Basildon Council lands £150,000 fine by ICO after revealing family’s personal details
Authority exposed personal data including mental health issues
The Information Commissioner's Office (ICO) has fined Basildon Council 150,000 for publishing online the personal data of a traveller family.
The authority breached the Data Protection Act by making publically available data on the family in a planning application.
The ICO discovered that the council received a written statement in support of a householder's planning application for proposed works in a green belt. The statement contained sensitive personal data relating to a static traveller family who had been living on the site for many years.
It referred to the family's disability requirements, including mental health issues, the names of all the family members, their ages and the location of their home. The council published the statement in full, without redacting the personal data, on its online planning portal later that day.
An investigation by the ICO found that the council failed to carry out data protection procedures and training. It was revealed that an inexperienced council officer didn't notice the personal information in the statement, and there was no procedure in place for a second person to check it before the personal data was inadvertently published online. The information was only removed on 4 September 2015 when the concerns came to light.
While the council had routinely redacted personal data from planning documents a practice also adopted by other local authorities Basildon subsequently argued it was not, in fact, allowed to do so under planning law. This was rejected by the ICO, which said planning regulations could not override people's fundamental privacy and data protection rights. It added that publication of planning documents online was a choice, not a legal requirement.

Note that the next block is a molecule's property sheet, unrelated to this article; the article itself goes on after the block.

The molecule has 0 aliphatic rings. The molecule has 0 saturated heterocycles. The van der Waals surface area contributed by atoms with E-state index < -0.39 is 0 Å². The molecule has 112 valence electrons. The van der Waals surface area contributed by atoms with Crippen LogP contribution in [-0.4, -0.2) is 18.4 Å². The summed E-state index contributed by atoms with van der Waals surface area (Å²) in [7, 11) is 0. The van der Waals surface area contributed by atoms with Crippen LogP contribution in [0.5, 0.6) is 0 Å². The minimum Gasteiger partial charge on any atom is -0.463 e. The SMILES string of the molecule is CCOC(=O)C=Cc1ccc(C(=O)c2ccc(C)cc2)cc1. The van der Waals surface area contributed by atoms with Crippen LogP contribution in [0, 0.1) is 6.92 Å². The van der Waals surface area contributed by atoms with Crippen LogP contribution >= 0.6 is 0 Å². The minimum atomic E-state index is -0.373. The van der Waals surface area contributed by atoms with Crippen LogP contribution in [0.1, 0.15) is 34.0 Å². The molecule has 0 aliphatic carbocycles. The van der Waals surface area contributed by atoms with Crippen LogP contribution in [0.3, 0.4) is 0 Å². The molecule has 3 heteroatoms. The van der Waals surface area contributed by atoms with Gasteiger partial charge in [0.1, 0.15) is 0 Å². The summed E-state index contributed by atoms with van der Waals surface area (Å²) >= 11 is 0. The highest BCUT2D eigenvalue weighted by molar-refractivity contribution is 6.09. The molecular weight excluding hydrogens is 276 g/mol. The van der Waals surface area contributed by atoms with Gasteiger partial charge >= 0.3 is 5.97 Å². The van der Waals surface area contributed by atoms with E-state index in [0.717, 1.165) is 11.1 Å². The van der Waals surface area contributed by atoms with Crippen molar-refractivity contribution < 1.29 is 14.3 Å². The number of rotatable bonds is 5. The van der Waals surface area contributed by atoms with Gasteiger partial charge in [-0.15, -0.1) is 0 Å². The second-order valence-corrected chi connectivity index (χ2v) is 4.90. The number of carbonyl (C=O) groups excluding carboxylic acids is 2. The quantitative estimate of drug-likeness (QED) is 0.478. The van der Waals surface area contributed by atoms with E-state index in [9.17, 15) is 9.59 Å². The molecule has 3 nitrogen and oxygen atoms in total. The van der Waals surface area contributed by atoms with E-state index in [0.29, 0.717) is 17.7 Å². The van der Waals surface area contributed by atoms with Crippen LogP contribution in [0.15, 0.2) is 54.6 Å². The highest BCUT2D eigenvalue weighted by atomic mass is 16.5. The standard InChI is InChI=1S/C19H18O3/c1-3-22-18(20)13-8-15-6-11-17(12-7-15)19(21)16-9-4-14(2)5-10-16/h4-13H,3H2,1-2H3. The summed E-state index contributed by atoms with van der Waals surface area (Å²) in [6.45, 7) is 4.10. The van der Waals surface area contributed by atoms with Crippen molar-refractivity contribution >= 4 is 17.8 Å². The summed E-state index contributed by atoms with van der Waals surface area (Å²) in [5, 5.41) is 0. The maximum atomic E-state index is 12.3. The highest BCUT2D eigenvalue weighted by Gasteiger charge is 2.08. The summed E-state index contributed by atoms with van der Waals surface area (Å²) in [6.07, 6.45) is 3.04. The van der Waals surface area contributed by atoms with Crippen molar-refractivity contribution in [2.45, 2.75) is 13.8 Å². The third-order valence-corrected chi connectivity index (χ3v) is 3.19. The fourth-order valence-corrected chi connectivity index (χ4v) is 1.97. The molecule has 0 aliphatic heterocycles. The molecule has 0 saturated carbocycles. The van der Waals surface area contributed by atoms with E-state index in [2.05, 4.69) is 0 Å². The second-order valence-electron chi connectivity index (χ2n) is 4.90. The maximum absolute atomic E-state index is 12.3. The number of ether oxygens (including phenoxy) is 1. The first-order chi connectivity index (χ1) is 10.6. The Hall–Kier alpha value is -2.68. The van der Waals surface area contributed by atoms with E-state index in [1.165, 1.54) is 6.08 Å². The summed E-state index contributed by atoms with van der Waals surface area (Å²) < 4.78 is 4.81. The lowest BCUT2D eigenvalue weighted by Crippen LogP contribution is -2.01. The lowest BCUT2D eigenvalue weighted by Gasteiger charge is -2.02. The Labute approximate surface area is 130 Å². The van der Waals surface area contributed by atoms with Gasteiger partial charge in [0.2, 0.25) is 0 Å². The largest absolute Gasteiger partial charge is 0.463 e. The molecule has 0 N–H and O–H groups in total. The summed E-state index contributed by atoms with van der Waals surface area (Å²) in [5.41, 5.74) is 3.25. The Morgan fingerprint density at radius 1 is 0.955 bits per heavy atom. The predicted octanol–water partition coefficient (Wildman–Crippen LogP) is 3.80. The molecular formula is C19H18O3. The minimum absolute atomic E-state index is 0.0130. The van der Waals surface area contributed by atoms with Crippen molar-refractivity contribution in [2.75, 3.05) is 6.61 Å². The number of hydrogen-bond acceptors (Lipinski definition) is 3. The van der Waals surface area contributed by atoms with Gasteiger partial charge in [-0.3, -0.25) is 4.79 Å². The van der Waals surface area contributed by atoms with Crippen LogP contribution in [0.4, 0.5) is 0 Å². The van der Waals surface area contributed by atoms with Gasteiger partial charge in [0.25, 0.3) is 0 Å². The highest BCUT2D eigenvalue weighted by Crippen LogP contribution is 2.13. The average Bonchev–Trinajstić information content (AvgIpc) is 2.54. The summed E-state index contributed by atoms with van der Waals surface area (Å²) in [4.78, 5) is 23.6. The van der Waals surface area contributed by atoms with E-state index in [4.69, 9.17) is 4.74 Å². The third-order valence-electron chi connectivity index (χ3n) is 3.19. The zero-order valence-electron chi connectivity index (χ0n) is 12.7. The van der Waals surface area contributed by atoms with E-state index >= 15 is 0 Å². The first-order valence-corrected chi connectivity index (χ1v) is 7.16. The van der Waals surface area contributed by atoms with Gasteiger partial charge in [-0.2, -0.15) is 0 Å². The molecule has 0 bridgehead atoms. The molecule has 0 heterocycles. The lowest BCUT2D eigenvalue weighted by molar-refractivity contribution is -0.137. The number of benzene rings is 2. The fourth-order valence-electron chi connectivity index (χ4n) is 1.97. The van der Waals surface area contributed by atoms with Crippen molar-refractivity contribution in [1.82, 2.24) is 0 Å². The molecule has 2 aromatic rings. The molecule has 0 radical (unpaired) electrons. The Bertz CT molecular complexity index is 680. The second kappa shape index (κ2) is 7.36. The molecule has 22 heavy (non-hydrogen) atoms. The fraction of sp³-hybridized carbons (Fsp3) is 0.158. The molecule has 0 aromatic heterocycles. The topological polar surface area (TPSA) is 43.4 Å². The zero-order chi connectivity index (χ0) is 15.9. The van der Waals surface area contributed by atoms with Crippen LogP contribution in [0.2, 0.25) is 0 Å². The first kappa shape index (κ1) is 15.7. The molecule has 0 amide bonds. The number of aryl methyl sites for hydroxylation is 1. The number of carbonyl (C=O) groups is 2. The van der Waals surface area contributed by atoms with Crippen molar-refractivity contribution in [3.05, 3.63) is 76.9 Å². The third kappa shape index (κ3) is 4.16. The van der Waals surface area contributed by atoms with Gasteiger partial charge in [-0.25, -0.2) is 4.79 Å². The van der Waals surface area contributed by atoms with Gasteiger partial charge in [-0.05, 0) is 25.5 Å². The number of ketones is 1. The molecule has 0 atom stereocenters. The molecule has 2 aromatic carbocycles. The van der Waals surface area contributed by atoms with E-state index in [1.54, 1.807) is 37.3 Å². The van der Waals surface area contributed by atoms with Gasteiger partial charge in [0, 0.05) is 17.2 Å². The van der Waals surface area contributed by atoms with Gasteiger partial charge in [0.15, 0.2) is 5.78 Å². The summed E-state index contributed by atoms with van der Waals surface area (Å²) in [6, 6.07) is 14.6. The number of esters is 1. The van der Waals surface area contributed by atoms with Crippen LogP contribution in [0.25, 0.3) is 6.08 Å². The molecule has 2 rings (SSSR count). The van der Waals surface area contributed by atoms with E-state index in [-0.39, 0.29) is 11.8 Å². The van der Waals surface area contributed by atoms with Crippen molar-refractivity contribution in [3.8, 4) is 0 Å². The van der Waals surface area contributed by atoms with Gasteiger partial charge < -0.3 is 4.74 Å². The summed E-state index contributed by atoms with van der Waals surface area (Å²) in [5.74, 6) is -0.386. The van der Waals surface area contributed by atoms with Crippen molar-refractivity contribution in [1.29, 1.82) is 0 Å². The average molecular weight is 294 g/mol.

"This was a serious incident in which highly sensitive personal data, including medical information, was made publicly available," said ICO enforcement manager Sally Anne Poole.
"Planning applications in themselves can be controversial and emotive, so to include such sensitive information and leave it out there for all to see for several weeks is simply unacceptable."
"Data protection law is clear and planning regulations don't remove an individual's rights. Local authorities and, indeed, all organisations must be certain that their internal processes and procedures are robust and secure enough to ensure that people's sensitive personal information is protected," she added.
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